The construction industry continues to be a hotbed of patent innovation. Activity is driven by an increased focus on environmental sustainability and workplace safety, and the growing importance of technologies such as the Internet of Things (IoT) and robotics. In the last three years alone, there have been over 425,000 patents filed and granted in the construction industry, according to GlobalData’s report on Robotics in construction: autonomous worksite machines. Buy the report here.
However, not all innovations are equal and nor do they follow a constant upward trend. Instead, their evolution takes the form of an S-shaped curve that reflects their typical lifecycle from early emergence to accelerating adoption, before finally stabilizing and reaching maturity.
Identifying where a particular innovation is on this journey, especially those that are in the emerging and accelerating stages, is essential for understanding their current level of adoption and the likely future trajectory and impact they will have.
80+ innovations will shape the construction industry
According to GlobalData’s Technology Foresights, which plots the S-curve for the construction industry using innovation intensity models built on over 232,000 patents, there are 80+ innovation areas that will shape the future of the industry.
Within the emerging innovation stage, polishing robots, robotic excavators, and autonomous worksite machines are disruptive technologies that are in the early stages of application and should be tracked closely. Welding robots, automated slurry-blast tools, and adaptive road milling rollers are some of the accelerating innovation areas, where adoption has been steadily increasing.
Innovation S-curve for robotics in the construction industry
Autonomous worksite machines is a key innovation area in robotics
Autonomous vehicles such as haul trucks, dozers, excavators and load-carriers can be used to carry out worksite activities and improve health and safety standards. Smaller autonomous vehicles such as rovers can assist on-site workers by carrying tools and materials, improving the efficiency of site operations. Connectivity of autonomous worksite control machines across the site can allow for centralized control and coordinated activity.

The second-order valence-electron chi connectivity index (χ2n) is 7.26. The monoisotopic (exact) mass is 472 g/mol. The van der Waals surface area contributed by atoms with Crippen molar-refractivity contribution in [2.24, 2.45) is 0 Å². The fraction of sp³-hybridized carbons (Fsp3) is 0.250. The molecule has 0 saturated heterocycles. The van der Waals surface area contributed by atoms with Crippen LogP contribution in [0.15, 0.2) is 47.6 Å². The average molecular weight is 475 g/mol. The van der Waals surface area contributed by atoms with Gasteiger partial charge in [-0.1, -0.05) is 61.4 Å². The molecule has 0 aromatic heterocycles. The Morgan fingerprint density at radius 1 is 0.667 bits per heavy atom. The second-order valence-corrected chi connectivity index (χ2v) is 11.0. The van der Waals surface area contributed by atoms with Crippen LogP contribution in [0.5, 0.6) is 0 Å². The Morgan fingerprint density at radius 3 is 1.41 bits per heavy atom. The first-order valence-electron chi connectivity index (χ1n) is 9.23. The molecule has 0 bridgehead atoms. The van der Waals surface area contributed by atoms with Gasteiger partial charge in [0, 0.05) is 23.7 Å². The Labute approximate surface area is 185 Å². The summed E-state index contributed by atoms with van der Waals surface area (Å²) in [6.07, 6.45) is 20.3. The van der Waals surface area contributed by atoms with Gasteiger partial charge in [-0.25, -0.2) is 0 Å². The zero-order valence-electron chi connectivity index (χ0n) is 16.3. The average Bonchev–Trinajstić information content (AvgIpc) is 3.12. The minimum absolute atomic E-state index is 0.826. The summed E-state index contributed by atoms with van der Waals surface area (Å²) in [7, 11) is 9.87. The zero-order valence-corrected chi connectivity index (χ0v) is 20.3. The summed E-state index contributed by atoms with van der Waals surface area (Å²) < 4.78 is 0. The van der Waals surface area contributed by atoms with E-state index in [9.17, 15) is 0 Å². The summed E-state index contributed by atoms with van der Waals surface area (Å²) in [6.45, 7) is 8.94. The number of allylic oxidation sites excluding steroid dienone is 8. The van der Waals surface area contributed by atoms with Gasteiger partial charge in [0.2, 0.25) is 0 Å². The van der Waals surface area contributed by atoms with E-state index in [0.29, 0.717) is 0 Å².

GlobalData’s analysis also uncovers the companies at the forefront of each Autonomous worksite control machines and assesses the potential reach and impact of their patenting activity across different applications and geographies. According to GlobalData, there are 50+ companies, spanning technology vendors, established construction companies, and up-and-coming start-ups engaged in the development and application of autonomous worksite machines.
Key players in autonomous worksite machines– a disruptive innovation in the construction industry
‘Application diversity’ measures the number of applications identified for each patent. It broadly splits companies into either ‘niche’ or ‘diversified’ innovators.
‘Geographic reach’ refers to the number of countries each patent is registered in. It reflects the breadth of geographic application intended, ranging from ‘global’ to ‘local’.
Patent volumes related to autonomous worksite machines
Source: GlobalData Patent Analytics
Komatsu and Toyota Motor launched a joint project in May 2023 to develop an Autonomous Light Vehicle (ALV) that will run on Komatsu's Autonomous Haulage System. The two companies are testing a concept ALV and plan to have a proof of concept at a customer site by January 2024.
Hitachi is also introducing an Autonomous Haulage System (AHS) for mining dump trucks with the aim of improving productivity and safety at mining sites.
Fayat, a leading producer of roadbuilding equipment, filed a method for operating a self-propelled roadbuilding machine, which limits the health and safety risks to operators, while maintaining the quality of materials used in the process. The method utilizes a transmitting module, through which an operator can control the components of the machine remotely, keeping a safe distance away from the harmful fumes produced during road construction.
In terms of application diversity, Novatron is the leading company, followed by Husqvarna and Siemens. In terms of geographic reach, EquipmentShare and Ackermans & Van Haaren are the leading companies.
To further understand the key themes and technologies disrupting the construction industry, access GlobalData’s latest thematic research report on Robotics in Construction.